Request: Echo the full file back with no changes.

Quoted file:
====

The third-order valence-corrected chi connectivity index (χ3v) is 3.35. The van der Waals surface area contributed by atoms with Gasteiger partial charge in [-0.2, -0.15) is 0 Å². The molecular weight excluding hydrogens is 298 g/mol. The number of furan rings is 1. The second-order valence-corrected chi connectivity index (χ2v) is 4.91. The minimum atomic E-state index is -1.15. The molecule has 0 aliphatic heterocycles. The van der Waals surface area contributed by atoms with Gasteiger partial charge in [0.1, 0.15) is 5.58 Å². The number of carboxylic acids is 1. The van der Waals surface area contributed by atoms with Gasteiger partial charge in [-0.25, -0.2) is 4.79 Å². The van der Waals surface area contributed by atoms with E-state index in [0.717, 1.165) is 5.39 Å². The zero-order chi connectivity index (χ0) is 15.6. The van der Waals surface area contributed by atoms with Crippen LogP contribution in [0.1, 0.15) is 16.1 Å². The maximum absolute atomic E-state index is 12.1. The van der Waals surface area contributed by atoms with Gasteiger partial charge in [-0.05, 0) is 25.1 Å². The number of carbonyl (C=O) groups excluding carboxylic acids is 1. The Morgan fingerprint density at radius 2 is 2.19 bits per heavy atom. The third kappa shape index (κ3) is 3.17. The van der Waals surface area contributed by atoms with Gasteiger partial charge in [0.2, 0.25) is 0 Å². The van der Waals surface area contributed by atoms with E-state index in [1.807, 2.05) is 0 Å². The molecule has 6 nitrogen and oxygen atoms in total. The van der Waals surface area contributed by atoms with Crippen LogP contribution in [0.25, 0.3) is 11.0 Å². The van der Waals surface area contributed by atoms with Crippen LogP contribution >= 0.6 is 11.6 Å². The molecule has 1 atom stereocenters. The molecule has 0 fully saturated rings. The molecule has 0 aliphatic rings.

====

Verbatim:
The third-order valence-corrected chi connectivity index (χ3v) is 3.35. The van der Waals surface area contributed by atoms with Gasteiger partial charge in [-0.2, -0.15) is 0 Å². The molecular weight excluding hydrogens is 298 g/mol. The number of furan rings is 1. The second-order valence-corrected chi connectivity index (χ2v) is 4.91. The minimum atomic E-state index is -1.15. The molecule has 0 aliphatic heterocycles. The van der Waals surface area contributed by atoms with Gasteiger partial charge in [0.1, 0.15) is 5.58 Å². The number of carboxylic acids is 1. The van der Waals surface area contributed by atoms with Gasteiger partial charge in [-0.25, -0.2) is 4.79 Å². The van der Waals surface area contributed by atoms with E-state index in [0.717, 1.165) is 5.39 Å². The zero-order chi connectivity index (χ0) is 15.6. The van der Waals surface area contributed by atoms with Crippen LogP contribution in [0.1, 0.15) is 16.1 Å². The maximum absolute atomic E-state index is 12.1. The van der Waals surface area contributed by atoms with Gasteiger partial charge in [-0.05, 0) is 25.1 Å². The number of carbonyl (C=O) groups excluding carboxylic acids is 1. The Morgan fingerprint density at radius 2 is 2.19 bits per heavy atom. The third kappa shape index (κ3) is 3.17. The van der Waals surface area contributed by atoms with Gasteiger partial charge in [0.2, 0.25) is 0 Å². The van der Waals surface area contributed by atoms with E-state index in [1.807, 2.05) is 0 Å². The molecule has 6 nitrogen and oxygen atoms in total. The van der Waals surface area contributed by atoms with Crippen LogP contribution in [0.25, 0.3) is 11.0 Å². The van der Waals surface area contributed by atoms with Crippen LogP contribution >= 0.6 is 11.6 Å². The molecule has 1 atom stereocenters. The molecule has 0 fully saturated rings. The molecule has 0 aliphatic rings.